Search Good, Bad & Hungry

Monday, 2 May 2011

Eat Alberta - A Feast for the Senses

Eat Alberta, held in Edmonton on April 30th, 2011, was a celebration of Alberta's homegrown culinary feats and practices. Imagine a day where one can forget the troubles and bustles of the outside world and, instead, slip into a world that abounds with tantalizing scents, flavours, textures and - above all - education in the ways of local food.

Alberta's collective culinary knowledge is enviable, and it spans an impressive spectrum that encompasses farming, animal husbandry, baking, preserving, and perpetuating all of these traditions. Attendees at Eat Alberta were treated to several keynote speeches: philosophical insights into local farmers Jennifer Berkenbosch and James Vriend's (of Sundog Organic Farm) connection to their land, and forays into the storied and complex lives of farmers, all captured by Kevin Kossowan's "From Local Farms" film series.


It was difficult to select sessions from the impressive roster of hands-on workshops. Goat cheese tasting, hosted by Holly Gale of Smoky Valley Goat Cheese, presented six artisan incarnations of goat cheese (pictured below). Our senses were guided through the nuances of scent, texture and flavour inherent in each. One - St. Maure - could be described as lazily sweet, slightly chalky to the nose and lightly crusty to the touch, while another - Annette - is firm but yielding and subtly bitter with notes of mould and herbs.

Worldly foodie Kathryn Joel (of Get Cooking in Edmonton) instructed participants in the art of pasta making. The process requires focus and patience; the ingredients are simple (flour and eggs), but one must slowly incorporate the correct amount of flour into the eggs and knead vigourously until the ideal, silky but firm, texture is achieved. A simple pesto Genovese - heady and fragrant with garlic and basil - allows the noodles' toothsome essence to shine. This session has an additional bonus: I am no longer jealous of David Rocco.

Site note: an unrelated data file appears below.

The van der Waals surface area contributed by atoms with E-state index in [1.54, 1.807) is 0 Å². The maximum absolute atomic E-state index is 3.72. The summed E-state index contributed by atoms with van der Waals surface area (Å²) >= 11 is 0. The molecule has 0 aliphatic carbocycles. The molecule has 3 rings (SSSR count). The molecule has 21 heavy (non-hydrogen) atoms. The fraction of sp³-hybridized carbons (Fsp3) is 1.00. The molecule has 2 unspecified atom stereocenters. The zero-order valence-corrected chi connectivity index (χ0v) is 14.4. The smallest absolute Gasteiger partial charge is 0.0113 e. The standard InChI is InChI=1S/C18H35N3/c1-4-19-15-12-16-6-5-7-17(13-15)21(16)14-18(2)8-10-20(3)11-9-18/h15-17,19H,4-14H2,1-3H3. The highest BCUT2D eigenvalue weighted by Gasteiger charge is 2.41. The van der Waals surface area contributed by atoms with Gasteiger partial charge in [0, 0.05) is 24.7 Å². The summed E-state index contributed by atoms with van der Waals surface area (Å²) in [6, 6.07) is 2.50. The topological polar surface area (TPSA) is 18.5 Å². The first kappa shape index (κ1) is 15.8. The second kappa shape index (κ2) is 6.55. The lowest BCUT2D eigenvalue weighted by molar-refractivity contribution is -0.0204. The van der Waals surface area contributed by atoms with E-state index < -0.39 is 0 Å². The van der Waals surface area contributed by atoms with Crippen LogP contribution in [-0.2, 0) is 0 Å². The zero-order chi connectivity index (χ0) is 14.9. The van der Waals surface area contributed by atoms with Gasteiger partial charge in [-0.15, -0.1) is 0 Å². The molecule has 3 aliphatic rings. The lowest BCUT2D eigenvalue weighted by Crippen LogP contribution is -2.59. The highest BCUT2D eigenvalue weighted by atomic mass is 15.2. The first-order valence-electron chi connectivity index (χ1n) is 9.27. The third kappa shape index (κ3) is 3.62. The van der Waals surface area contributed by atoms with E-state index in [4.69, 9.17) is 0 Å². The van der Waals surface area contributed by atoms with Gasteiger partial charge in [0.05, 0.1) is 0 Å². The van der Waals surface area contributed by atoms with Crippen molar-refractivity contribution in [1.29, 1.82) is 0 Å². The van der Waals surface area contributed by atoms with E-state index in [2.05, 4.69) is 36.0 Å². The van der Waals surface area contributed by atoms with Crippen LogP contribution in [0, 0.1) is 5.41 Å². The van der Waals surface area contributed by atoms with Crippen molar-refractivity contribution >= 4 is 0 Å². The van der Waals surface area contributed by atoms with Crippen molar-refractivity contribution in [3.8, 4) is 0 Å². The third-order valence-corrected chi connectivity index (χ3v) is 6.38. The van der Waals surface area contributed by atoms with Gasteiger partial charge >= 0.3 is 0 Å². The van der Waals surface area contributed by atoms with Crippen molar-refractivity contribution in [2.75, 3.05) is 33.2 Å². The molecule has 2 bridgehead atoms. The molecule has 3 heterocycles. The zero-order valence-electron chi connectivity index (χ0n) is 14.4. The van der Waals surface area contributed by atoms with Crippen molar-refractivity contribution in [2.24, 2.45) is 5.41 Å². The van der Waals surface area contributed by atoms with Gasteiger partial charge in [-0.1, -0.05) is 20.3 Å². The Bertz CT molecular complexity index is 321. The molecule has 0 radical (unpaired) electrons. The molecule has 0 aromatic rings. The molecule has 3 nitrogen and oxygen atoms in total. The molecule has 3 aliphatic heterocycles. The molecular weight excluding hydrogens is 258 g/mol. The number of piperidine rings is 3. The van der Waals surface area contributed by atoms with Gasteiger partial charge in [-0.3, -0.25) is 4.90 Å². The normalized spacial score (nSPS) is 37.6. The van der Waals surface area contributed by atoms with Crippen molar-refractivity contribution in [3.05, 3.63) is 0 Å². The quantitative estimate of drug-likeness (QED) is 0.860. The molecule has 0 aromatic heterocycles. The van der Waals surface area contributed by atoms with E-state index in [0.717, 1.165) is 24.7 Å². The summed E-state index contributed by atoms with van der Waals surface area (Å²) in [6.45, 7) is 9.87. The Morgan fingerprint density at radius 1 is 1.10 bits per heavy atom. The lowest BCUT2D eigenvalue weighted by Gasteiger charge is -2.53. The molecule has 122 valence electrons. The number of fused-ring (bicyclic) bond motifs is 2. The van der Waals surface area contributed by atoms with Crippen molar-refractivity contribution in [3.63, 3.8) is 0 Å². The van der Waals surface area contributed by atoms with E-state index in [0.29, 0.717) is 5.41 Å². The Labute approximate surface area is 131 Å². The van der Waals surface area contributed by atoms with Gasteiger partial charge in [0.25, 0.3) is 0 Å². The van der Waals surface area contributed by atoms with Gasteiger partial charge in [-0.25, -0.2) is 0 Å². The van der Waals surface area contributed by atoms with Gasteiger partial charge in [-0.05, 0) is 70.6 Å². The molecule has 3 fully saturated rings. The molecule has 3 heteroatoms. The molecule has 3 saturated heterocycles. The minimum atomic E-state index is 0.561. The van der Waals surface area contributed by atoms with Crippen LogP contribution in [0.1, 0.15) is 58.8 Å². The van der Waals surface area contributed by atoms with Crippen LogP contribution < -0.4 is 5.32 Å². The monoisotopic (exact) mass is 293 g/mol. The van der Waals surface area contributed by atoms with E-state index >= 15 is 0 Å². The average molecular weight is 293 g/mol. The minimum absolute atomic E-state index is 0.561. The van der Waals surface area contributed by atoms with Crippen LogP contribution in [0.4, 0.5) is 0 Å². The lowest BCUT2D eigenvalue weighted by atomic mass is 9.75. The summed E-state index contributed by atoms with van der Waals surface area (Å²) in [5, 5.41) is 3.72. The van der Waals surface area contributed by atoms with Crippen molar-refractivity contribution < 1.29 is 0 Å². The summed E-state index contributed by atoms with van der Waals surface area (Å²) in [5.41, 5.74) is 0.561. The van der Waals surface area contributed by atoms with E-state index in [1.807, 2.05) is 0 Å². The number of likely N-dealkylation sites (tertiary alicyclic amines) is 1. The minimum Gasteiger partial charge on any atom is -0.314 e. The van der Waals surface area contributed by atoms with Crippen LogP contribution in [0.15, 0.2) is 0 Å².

Home Coffee Brewing Techniques, explained by Chad Moss of Transcend Coffee, outlines the intricacies inherent in three common java brewing methods: French press, drip and aeropress. The same variety of coffee will express different notes, depending on the technique. French press produces a coffee with a heavy, lightly gritty, body, while drip coffee possesses a greater rainbow of flavour notes within the brew. Moss advises avoidance of percolators, for this method ejects flavour compounds from the grounds - the result is a room that smells like great coffee, but the liquid leaves much to be desired.

The day was over too soon, and so much more could be discussed. The artistic charcuterie at lunch. The camaraderie. The riotous raffle for the espresso machine. The honey tasting. The deep sense of gratitude that comes with acquisition of new skills, forging of personal connections, and gaining a heightened appreciation of the depth and breadth of culinary knowledge that our city and province is so fortunate to possess.


 Making pasta requires patience but the end result is worth the effort.


A snowy kaleidoscope of goat cheese. From the bottom (clockwise) Valencay, St. Maure, Annette, Farmer's, Tomme and Chevre.


Charcuterie for lunch included (from the bottom, clockwise) duck, wild mushrooms, bison with berry sauce, bread, and cheese.

LinkWithin

Related Posts Plugin for WordPress, Blogger...